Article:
In my years at Adobe, it wasn’t uncommon to be asked if there were ways to determine when a photo had been modified. Often, this would happen when there was some notable scandal involving a doctored photo in the media. When I was asked that question, my response always centered on looking for mistakes in photo editing. The fact is that it’s hard to make a truly convincing photo composite, and while there are many people who can master some of the key tools in Photoshop, there are far fewer who know how to use them effectively, and who have a sufficient understanding of perspective, lighting, and other fundamentals. Thus, I would say, the key is usually to look for sloppy mistakes—many of which we’ve covered previously in this blog. Is the lighting consistent? Is the texture or grain of the image the same throughout? Are there any slight halos to indicate where someone might have been cut from one background and pasted into another?
Of course, this approach helps you to spot many false images, but it can never give you a definitive answer as to whether something is a fake. And it does take a trained eye to distinguish real signs of tampering from normal image inconsistencies, such as JPEG artifacts. If someone is really an expert forger, they can create an image that escapes detection—at least by the unaided eye. Nevertheless, most of the images that have caused controversy do have such telltale indicators, and in fact it’s usually an eagle-eyed member of the public who spots the inconsistency and reveals the forgery.
Probably close to ten years ago, however, I first got asked a related question that caught me off-guard: How can you prove that an image is authentic? At first, that might sound like the same question, but it’s really not. Based on the methodology I had been giving people, saying that an image is authentic was a bit like a null hypothesis: it was the statement you would try to disprove by finding evidence of tampering. But, by definition, a null hypothesis is not something that can ever be proven, only disproven. The absence of evidence that something is false is not the same as proof that it is true.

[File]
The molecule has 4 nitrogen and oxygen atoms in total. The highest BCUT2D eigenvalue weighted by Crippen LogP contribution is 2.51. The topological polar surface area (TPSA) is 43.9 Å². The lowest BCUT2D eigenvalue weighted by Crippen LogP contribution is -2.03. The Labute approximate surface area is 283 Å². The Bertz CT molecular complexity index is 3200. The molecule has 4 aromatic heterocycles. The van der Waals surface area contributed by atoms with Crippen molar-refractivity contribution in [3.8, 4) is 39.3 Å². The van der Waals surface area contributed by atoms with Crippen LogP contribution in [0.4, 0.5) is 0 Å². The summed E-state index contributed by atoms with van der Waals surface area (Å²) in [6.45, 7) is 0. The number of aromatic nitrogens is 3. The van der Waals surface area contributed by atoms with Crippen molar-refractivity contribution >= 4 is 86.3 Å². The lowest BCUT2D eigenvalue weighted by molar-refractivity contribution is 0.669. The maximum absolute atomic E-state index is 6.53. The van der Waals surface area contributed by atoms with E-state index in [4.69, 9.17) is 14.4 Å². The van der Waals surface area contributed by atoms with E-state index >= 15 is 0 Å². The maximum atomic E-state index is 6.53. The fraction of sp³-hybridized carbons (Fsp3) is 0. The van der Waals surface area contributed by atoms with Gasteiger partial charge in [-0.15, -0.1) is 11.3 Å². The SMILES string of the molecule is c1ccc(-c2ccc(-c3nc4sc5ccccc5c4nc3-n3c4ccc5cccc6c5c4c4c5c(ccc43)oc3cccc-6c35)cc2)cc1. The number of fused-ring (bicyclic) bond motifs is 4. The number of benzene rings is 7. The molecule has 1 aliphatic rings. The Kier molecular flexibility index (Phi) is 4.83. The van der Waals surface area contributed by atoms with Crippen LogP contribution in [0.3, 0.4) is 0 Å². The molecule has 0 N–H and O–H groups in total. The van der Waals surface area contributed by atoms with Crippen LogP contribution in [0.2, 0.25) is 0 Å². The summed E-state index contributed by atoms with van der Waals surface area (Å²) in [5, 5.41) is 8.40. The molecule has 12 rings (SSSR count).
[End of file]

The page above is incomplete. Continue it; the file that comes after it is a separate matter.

Why was it so important to prove that an image was true, as opposed to just being able to prove whether it was false? The key event that made this such an important issue was a U.S. Supreme Court ruling in 2002 (Ashcroft v. Free Speach Coalition) which essentially said that simulated child pornography that did not involve the participation of real children is protected under free speech. Suddenly, recovering pornographic images that appeared to involve children was not necessarily enough to convict a child pornographer. Instead, it became the responsibility of the prosecution to show beyond a reasonable doubt that the images truly involved minors, and were not simply synthetic computer graphics or heavily modified photos featuring only consenting adults.
Unfortunately, at the time, I simply didn’t have an answer to the question. I knew lots of ways to look for evidence of tampering, but I didn’t know of any effective ways to certify that any random photo was likely true. Sure, companies like Canon and Nikon both offered image authentication systems, but these solutions only worked with their professional cameras, and, more importantly, only in a controlled capture and processing environment. These authentication solutions simply weren’t designed to handle this problem. (Plus, as was covered in the news last year, they may also be subject to hacking.)
While I was fielding such questions at Adobe, however, my Fourandsix co-founder, Hany, was busy at Dartmouth exploring the issues around detecting photo tampering from every angle. Rather than looking for a single magic bullet that would automatically identify any image as true or false, he was appropriately studying the issue like a detective, identifying all of the various forms of evidence that could be analyzed to reveal the past history of an image. Importantly, he was identifying not only the evidence that can indicate that an image may have been modified, but also the evidence that can indicate that it was not. Indeed, there are characteristics of images first captured by a camera that tend to change once they’ve been touched by software in any way.
Our task at Fourandsix is to implement these various detection techniques in software so that they can be put in the hands of the people who need them. This is not about a single technique or even a single product, so what you should expect to see from us is an expanding collection of tools over time. But we need to start somewhere, and I find it a little ironic that the place we’ve chosen to start is with what I once thought was an unanswerable question. More to come…